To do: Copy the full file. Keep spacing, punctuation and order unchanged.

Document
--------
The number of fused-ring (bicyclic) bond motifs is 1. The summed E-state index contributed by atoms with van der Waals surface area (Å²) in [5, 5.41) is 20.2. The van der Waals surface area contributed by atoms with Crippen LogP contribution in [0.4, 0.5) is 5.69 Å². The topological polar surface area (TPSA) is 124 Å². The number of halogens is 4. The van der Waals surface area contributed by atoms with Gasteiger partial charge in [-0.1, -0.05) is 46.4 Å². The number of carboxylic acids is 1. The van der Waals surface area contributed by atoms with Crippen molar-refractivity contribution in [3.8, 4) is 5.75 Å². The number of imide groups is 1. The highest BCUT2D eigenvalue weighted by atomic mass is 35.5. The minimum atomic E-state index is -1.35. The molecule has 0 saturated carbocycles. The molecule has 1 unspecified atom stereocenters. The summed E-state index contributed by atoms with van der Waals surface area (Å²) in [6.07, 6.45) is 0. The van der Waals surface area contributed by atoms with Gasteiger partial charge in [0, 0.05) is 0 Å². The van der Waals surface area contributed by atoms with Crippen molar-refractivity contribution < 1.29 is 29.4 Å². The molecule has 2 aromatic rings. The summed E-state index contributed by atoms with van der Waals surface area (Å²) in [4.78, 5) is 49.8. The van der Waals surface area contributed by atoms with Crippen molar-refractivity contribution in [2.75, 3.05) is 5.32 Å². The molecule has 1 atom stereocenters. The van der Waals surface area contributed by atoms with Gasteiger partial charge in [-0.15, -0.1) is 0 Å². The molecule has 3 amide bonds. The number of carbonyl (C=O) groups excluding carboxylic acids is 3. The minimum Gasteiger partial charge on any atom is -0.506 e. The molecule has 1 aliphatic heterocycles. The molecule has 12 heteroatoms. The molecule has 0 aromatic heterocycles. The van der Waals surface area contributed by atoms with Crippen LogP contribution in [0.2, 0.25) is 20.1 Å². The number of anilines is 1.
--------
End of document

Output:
The number of fused-ring (bicyclic) bond motifs is 1. The summed E-state index contributed by atoms with van der Waals surface area (Å²) in [5, 5.41) is 20.2. The van der Waals surface area contributed by atoms with Crippen LogP contribution in [0.4, 0.5) is 5.69 Å². The topological polar surface area (TPSA) is 124 Å². The number of halogens is 4. The van der Waals surface area contributed by atoms with Gasteiger partial charge in [-0.1, -0.05) is 46.4 Å². The number of carboxylic acids is 1. The van der Waals surface area contributed by atoms with Crippen molar-refractivity contribution in [3.8, 4) is 5.75 Å². The number of imide groups is 1. The highest BCUT2D eigenvalue weighted by atomic mass is 35.5. The minimum atomic E-state index is -1.35. The molecule has 0 saturated carbocycles. The molecule has 1 unspecified atom stereocenters. The summed E-state index contributed by atoms with van der Waals surface area (Å²) in [6.07, 6.45) is 0. The van der Waals surface area contributed by atoms with Gasteiger partial charge in [0, 0.05) is 0 Å². The van der Waals surface area contributed by atoms with Crippen molar-refractivity contribution < 1.29 is 29.4 Å². The molecule has 2 aromatic rings. The summed E-state index contributed by atoms with van der Waals surface area (Å²) in [4.78, 5) is 49.8. The van der Waals surface area contributed by atoms with Crippen molar-refractivity contribution in [2.75, 3.05) is 5.32 Å². The molecule has 1 atom stereocenters. The van der Waals surface area contributed by atoms with Gasteiger partial charge in [-0.15, -0.1) is 0 Å². The molecule has 3 amide bonds. The number of carbonyl (C=O) groups excluding carboxylic acids is 3. The minimum Gasteiger partial charge on any atom is -0.506 e. The molecule has 1 aliphatic heterocycles. The molecule has 12 heteroatoms. The molecule has 0 aromatic heterocycles. The van der Waals surface area contributed by atoms with Crippen LogP contribution in [0.2, 0.25) is 20.1 Å². The number of anilines is 1.